Mediation in Japan - how seen from the outside?

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Forgive my inactivity on this forum for some time.

Lately, I've been reading a book, "Fathers' Rights" by U.S. fathers' rights attorney Jeffery M. Leving. There is an important chapter in this book called "An Honorable Peace" that mentions the value of mediation and the role it plays in divorce and custody litigation.

In this chapter, favorable mention is made of the mediation system in Japan, although the mention was brief. It'd be interesting to hear the opinions of others on this text, positive or negative:


Mediation has a long and honorable history. The Beth Din, a Jewish mediation council, is thousands of years old. In China and Japan, the mediation process is the cornerstone of their entire legal systems. Restoration of "peace and tranquility" is the goal of Japan's mediation-based judiciary. A quest for harmony is a Japanese court's primary function - not the deliverance of retribution. (Interestingly, Japan has one lawyer for every twelve thousand citiziens. In the United States there is a lawyer from every six hundred people.) [p. 93]


It is surprising how favorable the author's comments are about Japan's judicial system. If he had visited this site, or took a look at the divorce statistics, or observed the Japanese laws forbidding joint custody, he might have written differently.

However, I do agree with him about the value of mediation. If at all possible, it seems more effective to agree on things in family court rather than to take them to district court or high court in Japan. And in some cases, the father in Japan simply has no real clout or leverage to restore a meaningful relationship with his children. Family court will render a decision, but the decision will likely be visitation rights once per month. It would seem much better for the children for the father and mother to discuss and mediate their dispute until a fair agreement is resolved. Regrettably, however, the very lack of lawyers and the slowness of the family court process means that the mediation process could take a long time.

I'm not all the way through the book yet, but this chapter in particular came to my attention. The validity of the above text on Japan aside, reading this text has helped me feel a little more confidence and a little more relaxed about the tension I currently feel, of not being able to my kids but once per week for three hours... and not at all on the weeks that my wife deems fit. It'd be enlightening to hear how other mothers and fathers who have been through Japanese family court feel about the mediation issue.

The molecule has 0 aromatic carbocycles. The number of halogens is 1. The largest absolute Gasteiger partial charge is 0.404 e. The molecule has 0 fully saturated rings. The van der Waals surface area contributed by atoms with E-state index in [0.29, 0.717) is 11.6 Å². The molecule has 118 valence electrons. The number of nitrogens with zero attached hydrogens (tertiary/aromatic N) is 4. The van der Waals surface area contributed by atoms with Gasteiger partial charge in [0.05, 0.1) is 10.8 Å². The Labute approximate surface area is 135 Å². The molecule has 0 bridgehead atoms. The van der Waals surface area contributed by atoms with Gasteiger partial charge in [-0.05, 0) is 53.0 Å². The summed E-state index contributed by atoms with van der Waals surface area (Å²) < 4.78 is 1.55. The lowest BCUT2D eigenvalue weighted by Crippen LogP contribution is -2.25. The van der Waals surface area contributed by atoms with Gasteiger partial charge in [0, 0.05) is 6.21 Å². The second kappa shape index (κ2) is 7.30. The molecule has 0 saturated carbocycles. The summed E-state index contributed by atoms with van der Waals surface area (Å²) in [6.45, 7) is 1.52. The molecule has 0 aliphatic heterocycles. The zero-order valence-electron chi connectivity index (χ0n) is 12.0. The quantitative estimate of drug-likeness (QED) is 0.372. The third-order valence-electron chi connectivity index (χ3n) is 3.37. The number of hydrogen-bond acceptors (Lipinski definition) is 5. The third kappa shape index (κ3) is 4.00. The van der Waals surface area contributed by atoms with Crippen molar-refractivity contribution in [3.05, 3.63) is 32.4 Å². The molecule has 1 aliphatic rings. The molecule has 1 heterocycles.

- Jeff Chapman
http://www.jchap.net/divorceinjapan


Edited 21/06/2005 05:04:51
Posted By:
japchap
19/08/2004
Order:
Harry (4 posts)
21/08/2004 07:26:42
re: Mediation in Japan - how see...   profile
Hello Jeff,

It sounds to me like Jeffery M. Leving got that information from a Japanese government website or family court pamphlet or something. He should have taken your advice and checked the situation out.

Mediation is fine only so long as the mediators are impartial and any agreement is backed up with some kind of enforcement system. Times have changed too much to rely on the integrity of divorced parents to do what's best for their children under some flimsy agreement reached at the family court. I wonder if the author understands that in many cases "Restoration of peace and tranquility" + "A quest for harmony" = "one parent being ostracised and forced to walk away"?

Harry

Edited 21/08/2004 07:28:43
Andrew (51 posts)
21/08/2004 11:07:53
re: Mediation in Japan - how see...   profile
Hello again Jeff......yes site has been quiet, but it's always here! :-)

As for Japanese mediation, the "peace and harmony" that is desired often involves an awful lot of pain shouldered by the children and non-custodial parent, and little or no justice. It's another case of tatemae and honne (only the appearance of harmony).

I wonder how many people would have children under such an uncompromising system, if they knew the full facts. I also wonder how many marriages are held together simply by fear of total separation. It makes sense to take care of all members of a family after a divorce. That way, the break-up of a marriage need not be a disaster, but could actually be a positive step.


FRIJ recommends you also visit crn japan, who are fighting international abduction to Japan and working to assure children in Japan of meaningful contact with both parents regardless of marital status